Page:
Date of Award

12-1998

Degree Type

Dissertation

Degree Name

Doctor of Philosophy

Major

Human Ecology

Major Professor

Vey M. Nordquist

Committee Members

Jo Lynn Cunningham, Susan Benner, Sharon Lesar Judge

Abstract

Profound changes have taken place in the way professionals work with families who have young children with disabilities. These changes have taken place because of revisions in what professionals believe is best practice and changes in laws that govern early intervention. Although previous researchers have addressed many questions pertaining to how best to serve young children and their families in early intervention, no previous researchers have used qualitative methods to explore parental perceptions of early intervention service coordination.

Mothers with children with special needs who resided in all nine districts served by Tennessee's Early Intervention System were interviewed. The sample included 18 mothers served by 16 service coordinators (28% of those in the state).

Mothers consistently described service coordinator behaviors that fit firmly within the family-centered intervention paradigm. Two broad themes that emerged from the interview data included the development of a healthy mother-professional system and concerns about the early intervention system. Mothers indicated that they received both instrumental and emotional support from their service coordinators. Mothers also indicated that they contributed to their early intervention relationships and that they had unique ways of dealing with the early intervention system. Concerns about the early intervention system included a shortage of information about the system, a shortage of resources, insufficient support from other professionals, and concerns about specific early intervention policies.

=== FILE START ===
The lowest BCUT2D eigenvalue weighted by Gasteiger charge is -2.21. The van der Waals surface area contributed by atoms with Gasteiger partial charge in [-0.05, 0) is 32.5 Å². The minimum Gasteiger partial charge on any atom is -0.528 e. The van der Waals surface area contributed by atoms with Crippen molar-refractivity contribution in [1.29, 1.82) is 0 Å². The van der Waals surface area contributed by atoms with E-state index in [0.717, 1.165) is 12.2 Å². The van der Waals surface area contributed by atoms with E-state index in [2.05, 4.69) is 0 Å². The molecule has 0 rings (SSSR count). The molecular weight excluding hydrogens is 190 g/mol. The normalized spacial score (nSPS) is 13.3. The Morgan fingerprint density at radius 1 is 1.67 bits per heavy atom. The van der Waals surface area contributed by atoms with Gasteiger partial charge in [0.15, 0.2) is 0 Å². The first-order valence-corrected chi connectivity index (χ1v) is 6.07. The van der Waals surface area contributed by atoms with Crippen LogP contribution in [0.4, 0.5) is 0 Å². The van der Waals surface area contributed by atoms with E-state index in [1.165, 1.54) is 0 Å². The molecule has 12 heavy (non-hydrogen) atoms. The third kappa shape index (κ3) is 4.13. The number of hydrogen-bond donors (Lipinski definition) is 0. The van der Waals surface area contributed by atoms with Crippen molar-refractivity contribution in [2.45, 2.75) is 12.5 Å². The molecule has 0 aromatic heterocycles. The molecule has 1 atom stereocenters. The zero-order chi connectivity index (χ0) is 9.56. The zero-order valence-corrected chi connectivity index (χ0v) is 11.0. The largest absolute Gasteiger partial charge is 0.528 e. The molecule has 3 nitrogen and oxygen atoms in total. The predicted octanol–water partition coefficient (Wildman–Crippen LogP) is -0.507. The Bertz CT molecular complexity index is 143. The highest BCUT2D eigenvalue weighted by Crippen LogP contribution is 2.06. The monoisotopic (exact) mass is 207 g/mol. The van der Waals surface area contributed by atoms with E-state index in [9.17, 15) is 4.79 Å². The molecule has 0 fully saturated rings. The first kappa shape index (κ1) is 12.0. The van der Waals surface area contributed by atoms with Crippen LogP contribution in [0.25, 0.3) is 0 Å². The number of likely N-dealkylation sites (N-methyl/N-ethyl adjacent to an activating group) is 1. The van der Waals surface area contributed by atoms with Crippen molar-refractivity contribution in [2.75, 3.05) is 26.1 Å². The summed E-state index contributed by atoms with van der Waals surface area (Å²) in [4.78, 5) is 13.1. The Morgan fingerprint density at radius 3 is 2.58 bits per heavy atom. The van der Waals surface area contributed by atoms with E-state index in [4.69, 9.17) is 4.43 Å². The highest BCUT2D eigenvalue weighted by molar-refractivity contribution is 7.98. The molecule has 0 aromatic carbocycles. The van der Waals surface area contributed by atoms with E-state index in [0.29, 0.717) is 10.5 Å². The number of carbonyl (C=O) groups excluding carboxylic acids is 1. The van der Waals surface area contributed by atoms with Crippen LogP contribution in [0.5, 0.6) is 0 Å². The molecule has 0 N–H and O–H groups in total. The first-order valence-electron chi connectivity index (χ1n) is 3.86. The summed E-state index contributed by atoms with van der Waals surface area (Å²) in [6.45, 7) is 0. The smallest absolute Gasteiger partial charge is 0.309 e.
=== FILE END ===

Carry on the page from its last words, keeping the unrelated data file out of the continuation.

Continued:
A number of suggestions for change were made by mothers about the overall early intervention system. Mothers indicated that they wanted to be more knowledgeable about all the services within early intervention system that they may need to use in the future. Mothers indicated that they wanted their children's physicians to communicate better with them. Mothers also indicated that they did not like the process for the Individualized Family Service Plan.

Suggestions for changes in both policy and practices used by early intervention professional s were discussed. Future research to address concerns raised by this research needs to be initiated.

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